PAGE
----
The anatomic pattern of restenosis after distal LMCA stenting is mostly focal and often involves the left circumflex ostium (37), where an acute angle of takeoff may predispose to malapposition of stent struts. Consequently, we would recommend that single-stent strategies be used for distal LMCA lesions where possible, to minimize the risks of ST and restenosis.
We recorded 1 case of definite in-hospital ST and 4 cases of possible late ST, with a combined 1-year rate of 10%. This relatively high rate of ST may be due in part to the high-risk profile of the patient cohort studied, and in part to the lack of systematic optimization of the final stent result with intravascular ultrasound/optical coherence tomography. The latter, however, is often precluded by the patient's hemodynamic instability. It remains possible that had more powerful antiplatelet agents been used in this cohort, the observed rates of ST would have been lower (38).
According to the 2009 American College of Cardiology/American Heart Association STEMI treatment guidelines for PCI (39), stenting can be considered in patients with anatomic and clinical conditions that predict an increased risk of adverse surgical outcomes (Class IIb). However, randomized trials have been and/or would be too complex to set up in view of the instability of these patients as well as the logistic complexities and treatment biases that favor one therapy over the other. However, fundamental issues specific to PCI in the treatment of UMLCA in the acute setting that should be considered include: 1) possible advantages of PCI with respect to more rapid reperfusion compared with CABG; 2) efficacy of DES; 3) technical considerations regarding the treatment of the distal ULMCA; 4) duration of dual antiplatelet therapy; 5) role of IABP for hemodynamic support; and 6) possible advantages of PCI with respect to lower risk of stroke compared with CABG (25).
This report retains all the well-recognized limitations of a retrospective, nonrandomized study. PCI was not performed according to standardized protocols, and the interventional strategy was chosen according to operator preference. Nonetheless, the study represents a “real-world” cohort of patients undergoing real-world interventional treatment, and, therefore, reflects current practice more reliably than that in the pivotal, published clinical trials. The number of patients in this series is small, although this reflects the relative rarity of ULMCA-related infarcts. Furthermore, such small cohorts with a small number of endpoints limit the strength of multivariate analyses that should be viewed as hypothesis-generating in the current context. Finally, routine follow-up angiography was performed in nearly one-half the patients, and this may have artificially raised the number of repeat interventions.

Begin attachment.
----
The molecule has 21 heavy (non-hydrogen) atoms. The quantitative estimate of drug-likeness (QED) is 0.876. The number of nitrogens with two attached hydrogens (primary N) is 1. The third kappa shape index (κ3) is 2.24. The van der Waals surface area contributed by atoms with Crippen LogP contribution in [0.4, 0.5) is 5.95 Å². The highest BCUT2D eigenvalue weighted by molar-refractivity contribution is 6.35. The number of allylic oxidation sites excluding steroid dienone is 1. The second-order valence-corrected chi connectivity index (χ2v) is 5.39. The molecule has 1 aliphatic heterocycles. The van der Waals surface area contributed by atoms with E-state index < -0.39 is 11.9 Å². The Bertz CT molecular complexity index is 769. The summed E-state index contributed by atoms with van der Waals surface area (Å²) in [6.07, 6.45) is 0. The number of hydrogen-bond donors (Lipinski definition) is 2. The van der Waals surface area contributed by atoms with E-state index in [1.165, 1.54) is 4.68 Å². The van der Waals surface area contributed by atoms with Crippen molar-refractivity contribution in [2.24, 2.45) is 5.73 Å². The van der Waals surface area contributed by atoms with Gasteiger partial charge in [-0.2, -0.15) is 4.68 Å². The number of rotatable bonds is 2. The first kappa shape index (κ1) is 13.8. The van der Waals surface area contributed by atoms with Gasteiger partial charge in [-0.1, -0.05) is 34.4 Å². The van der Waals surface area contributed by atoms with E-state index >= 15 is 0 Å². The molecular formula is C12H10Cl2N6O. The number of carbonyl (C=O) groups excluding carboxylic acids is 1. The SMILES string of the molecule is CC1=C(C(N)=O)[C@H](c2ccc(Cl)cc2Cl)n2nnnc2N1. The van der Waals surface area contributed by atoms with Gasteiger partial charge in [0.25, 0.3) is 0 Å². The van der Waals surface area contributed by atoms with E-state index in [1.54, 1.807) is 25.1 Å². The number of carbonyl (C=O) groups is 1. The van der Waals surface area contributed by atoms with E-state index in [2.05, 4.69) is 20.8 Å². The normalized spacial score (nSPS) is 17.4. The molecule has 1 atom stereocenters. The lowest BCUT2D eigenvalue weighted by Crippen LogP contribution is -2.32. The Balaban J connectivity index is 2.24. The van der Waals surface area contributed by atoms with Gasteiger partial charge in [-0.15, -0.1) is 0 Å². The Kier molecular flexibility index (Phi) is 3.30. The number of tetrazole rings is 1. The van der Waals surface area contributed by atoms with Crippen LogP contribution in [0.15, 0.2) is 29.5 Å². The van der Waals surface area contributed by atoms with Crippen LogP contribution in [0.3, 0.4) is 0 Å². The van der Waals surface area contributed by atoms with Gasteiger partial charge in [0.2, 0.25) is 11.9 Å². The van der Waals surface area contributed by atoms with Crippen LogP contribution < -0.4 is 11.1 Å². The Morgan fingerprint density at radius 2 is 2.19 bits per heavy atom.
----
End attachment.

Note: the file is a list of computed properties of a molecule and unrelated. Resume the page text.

ULMCA culprit disease in patients presenting with ACS is rare but is associated with high in-hospital mortality, especially in those presenting with cardiogenic shock. We demonstrate in this study that PCI is a feasible treatment option in these patients and is a reasonable alternative to surgical revascularization. Despite the extensive use of hemodynamic support, a 21% in-hospital mortality rate was observed in this study, although for those who survive to hospital discharge, a much better prognosis is recorded, with an 10.5% mortality rate at 1 year. Without randomized trial data, the decision to perform CABG or PCI in AMI patients with ULMCA disease is difficult, and the decision needs to be individualized, taking into consideration potential risks involved for each treatment strategy. Ultimately, randomized, controlled trials will be needed to further elucidate the optimal treatment strategy, although PCI is both feasible and associated with acceptable outcomes as demonstrated in this study.
The authors have reported that they have no relationships to disclose.
- Abbreviations and Acronyms
- acute coronary syndrome(s)
- acute myocardial infarction
- coronary artery bypass graft
- drug-eluting stent(s)
- intra-aortic balloon pump(s)
- left anterior descending artery
- left circumflex artery
- left main coronary artery
- major adverse cardiac event(s)
- non–ST-segment elevation myocardial infarction
- percutaneous coronary intervention
- right coronary artery
- stent thrombosis
- ST-segment elevation myocardial infarction
- Thrombolysis In Myocardial Infarction
- unprotected left main coronary artery
- Received August 26, 2010.
- Revision received November 23, 2010.
- Accepted February 4, 2011.
- American College of Cardiology Foundation